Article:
Clever advertising... or reckless business?

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fnb ads 2 THE STAR Kelly Baloyi addresses the audience during the fliming of an FNB advertising campaign at Naledi High School in Soweto. Photo: Matthews Baloyi

If ever there was an opportunity for Steve to make hay while the sun of FNB criticism shines, it is now… because the bank deserves an Onion for its ill-advised foray into politics.

In anticipation of the storm of personal attacks I will suffer for being “an ANC groupie”, “communist”, or even “anti-white”, let me say at the outset that my Onion to FNB is based solely on marketing principles.

I am not for a moment denying that there are serious problems in this country – decaying education, appalling crime and corruption will suffice to start what is a very long list – but the furore over the bank’s latest campaign threatens to obscure a much-needed debate on whether its decisions were motivated by emotion or by sound marketing principles.

Whether FNB and its ad agency, and everyone who agrees with the sentiments, likes it or not – and the bank’s silly disclaimers notwithstanding – this campaign is simply an attack on the government. And the government is the ANC.

Why on earth anyone is surprised by the vehemence of the ANC’s reaction is beyond me.

Trying to hide behind “national concerns” is sophistry: the organisation in the sights of this campaign is the ANC.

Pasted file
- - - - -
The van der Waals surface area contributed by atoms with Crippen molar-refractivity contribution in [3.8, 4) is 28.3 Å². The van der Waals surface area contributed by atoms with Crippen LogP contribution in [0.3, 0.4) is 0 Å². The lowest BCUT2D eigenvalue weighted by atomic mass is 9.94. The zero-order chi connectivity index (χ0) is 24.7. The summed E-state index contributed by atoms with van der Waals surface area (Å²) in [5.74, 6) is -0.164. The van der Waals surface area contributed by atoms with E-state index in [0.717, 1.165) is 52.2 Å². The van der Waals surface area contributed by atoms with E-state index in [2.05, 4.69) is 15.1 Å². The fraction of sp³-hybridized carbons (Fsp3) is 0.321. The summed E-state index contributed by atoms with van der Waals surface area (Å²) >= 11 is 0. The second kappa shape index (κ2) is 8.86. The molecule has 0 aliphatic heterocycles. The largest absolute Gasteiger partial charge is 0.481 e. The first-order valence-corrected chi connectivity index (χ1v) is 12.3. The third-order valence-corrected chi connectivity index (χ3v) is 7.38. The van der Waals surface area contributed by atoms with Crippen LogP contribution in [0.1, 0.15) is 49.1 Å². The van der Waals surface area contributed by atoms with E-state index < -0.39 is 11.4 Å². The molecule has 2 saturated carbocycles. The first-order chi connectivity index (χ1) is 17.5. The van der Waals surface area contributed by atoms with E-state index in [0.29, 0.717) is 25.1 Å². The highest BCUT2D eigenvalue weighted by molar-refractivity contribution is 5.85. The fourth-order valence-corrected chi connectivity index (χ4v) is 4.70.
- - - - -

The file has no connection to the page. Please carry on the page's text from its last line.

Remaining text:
And while that sort of attack makes perfect sense if you are a political party and your brand essence is the opposite of that of the ruling party, how does this help the brand of FNB, the bank?

There are those who argue that business has a right – no, a duty – to speak out on social injustice. That being the case, has the bank said anything on issues like the fact that farmworkers are expected to survive on R69 a day? Or about the bloated salaries of executives, even in non-performing companies? No in both cases.

Let’s look at the object of the attack. The ANC, rightly or wrongly (depending on where you sit in the political spectrum and whether the pool you look at is purified by HTH or is a pool of flowing excrement outside your shack) is the choice of the majority of South Africans.

That may be regarded as stupidity by some, but in most of the civilised world that process is recognised as democracy.

And that democracy has seen the ANC elected, time after time, since 1994, by two-thirds of all South Africans. They will do so again next year… would you like put money on that?

So, in marketing terms, what FNB and its ad agency have done is insult and attack two-thirds of their potential and actual customers.

Any brand which puts at risk such a huge proportion of actual and potential customers is acting in a reckless manner, not only with its own brand equity but, equally importantly, with shareholders’ funds.

Let’s put it another way.

Imagine Klipdrift (remember the iconic “Met Eish” campaign) putting out a campaign which decried the fact that Afrikaans speakers – major consumers of its product – are racist drunkards…

What is truly astounding in all this is that – by their own statements – FNB is stunned by the ANC reaction. Surely, people, someone could have foreseen this?

If not, then your appreciation of short- and medium-term strategy sucks to such an extent that I would be worried about leaving any significant amount of money with you.